*News gathered with the help of the Polish local news site: - it's quite a good site but you need to know Polish language to read it ;) also more updates you can find on their own site for Galeria Wieliczka:

Yours sincerely,
The Twisted Red Ladybug That Loves New News
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Friday, 23 February 2018

10 Reasons Why I Loved The Phasma Novel

Dearly beloved,

You must know by now that I am a huge Star Wars fan. The original trilogy are the movies of my childhood, along with the wonderful Indiana Jones (played by the handsome and talented Harrison Ford). It was one of the first adventures in space that I had seen, besides Star Trek. It was both a western in space and a romance story, very well done, funny and witty and filled with amazing twists and turns in each character. It also had the very first Princess that was able to save herself (and others), instead of waiting for Prince Charming to come in it's Millenium Falcon and sweep her off her feet. Carrie Fisher was doing all that by herself, and she is a role model for the ages! #carriefisherismyprincessforever - and no-one can take that away from me. Star Wars opened my eyes to new stories, characters and the possibility of things happening in the wider universe. I remember buying a book about the original trilogy, translated in Romanian, for the money I raised on my own for several months... I was somewhere in 4th grade maybe... And I was so proud of owning It! Star Wars was not that popular back then, and it's a bit more popular now but still not reaching the height and hype of USA. I must admit I am way behind with the old (pre-Disney) Canon books but when it comes to the new ones in love keeping up to date. I'm always scooping for more insight over the first heroes (of the first trilogy) but also the new comers. Just recently I have finished Phasma and I have enjoyed it immensly so I thought... why not share my thoughts with you, and let you know my 10 Reasons Why I Loved The Phasma Novel:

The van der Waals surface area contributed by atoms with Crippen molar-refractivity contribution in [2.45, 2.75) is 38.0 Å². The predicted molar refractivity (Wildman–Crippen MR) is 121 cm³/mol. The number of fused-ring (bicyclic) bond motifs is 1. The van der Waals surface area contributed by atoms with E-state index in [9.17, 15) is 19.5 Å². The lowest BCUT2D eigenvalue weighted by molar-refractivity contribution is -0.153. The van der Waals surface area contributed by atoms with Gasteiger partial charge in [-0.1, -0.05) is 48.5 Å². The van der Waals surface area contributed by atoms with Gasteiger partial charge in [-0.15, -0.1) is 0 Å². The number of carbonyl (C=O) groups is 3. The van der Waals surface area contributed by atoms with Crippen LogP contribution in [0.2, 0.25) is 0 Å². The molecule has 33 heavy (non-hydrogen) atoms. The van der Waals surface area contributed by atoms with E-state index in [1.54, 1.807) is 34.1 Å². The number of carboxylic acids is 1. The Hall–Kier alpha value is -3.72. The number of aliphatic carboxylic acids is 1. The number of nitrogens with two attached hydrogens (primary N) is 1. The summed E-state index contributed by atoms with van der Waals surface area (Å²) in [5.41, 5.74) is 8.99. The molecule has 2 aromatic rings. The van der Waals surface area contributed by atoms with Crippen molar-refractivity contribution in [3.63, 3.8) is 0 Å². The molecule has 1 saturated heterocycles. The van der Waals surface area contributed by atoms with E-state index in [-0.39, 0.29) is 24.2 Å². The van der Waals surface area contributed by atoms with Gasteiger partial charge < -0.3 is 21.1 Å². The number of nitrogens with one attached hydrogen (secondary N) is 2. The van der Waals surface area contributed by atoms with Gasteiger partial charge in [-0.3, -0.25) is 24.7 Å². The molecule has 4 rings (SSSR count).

1. The "Mad Max" vibes - living in a destroyed, post apocalyptic planet, constantly struggling for life, Phasma is a silent character that does not share her story/history. Her character is show through others stories and we gain but little insight directly from her, at the end of the book. Children were a rarity and reaching the age of 40 was a max (if ever) in ones life on Parnassos.
2. I could not sympathise with Phasma but I could understand what she had become. The path that she takes in Parnassos, the way she lives and carries herself, allows her not to get attached. Not to form any feelings or true relationships with anyone. If she does not get involved she will not be hurt buy she will be able to hurt others instead, manipulate them and lead others in her quest. She is a leader that has only herself in mind - her survival over the survival of others. In Phasma you can find the most true basic instincts.
3. She's even a much more frightening character that what the movies led us to believe. She would do anything to achieve her goal. Phasma is willing to kill her family, her tribe, in order to erase any memory of herself before joining in The First Order. To me, at least, there is no way in which she can redeem herself and not once have I seen her character coming an act out of love or friendship. Not even when she stabs her own brother, in order to save both herself and him. She does what She needs to do in order to survive.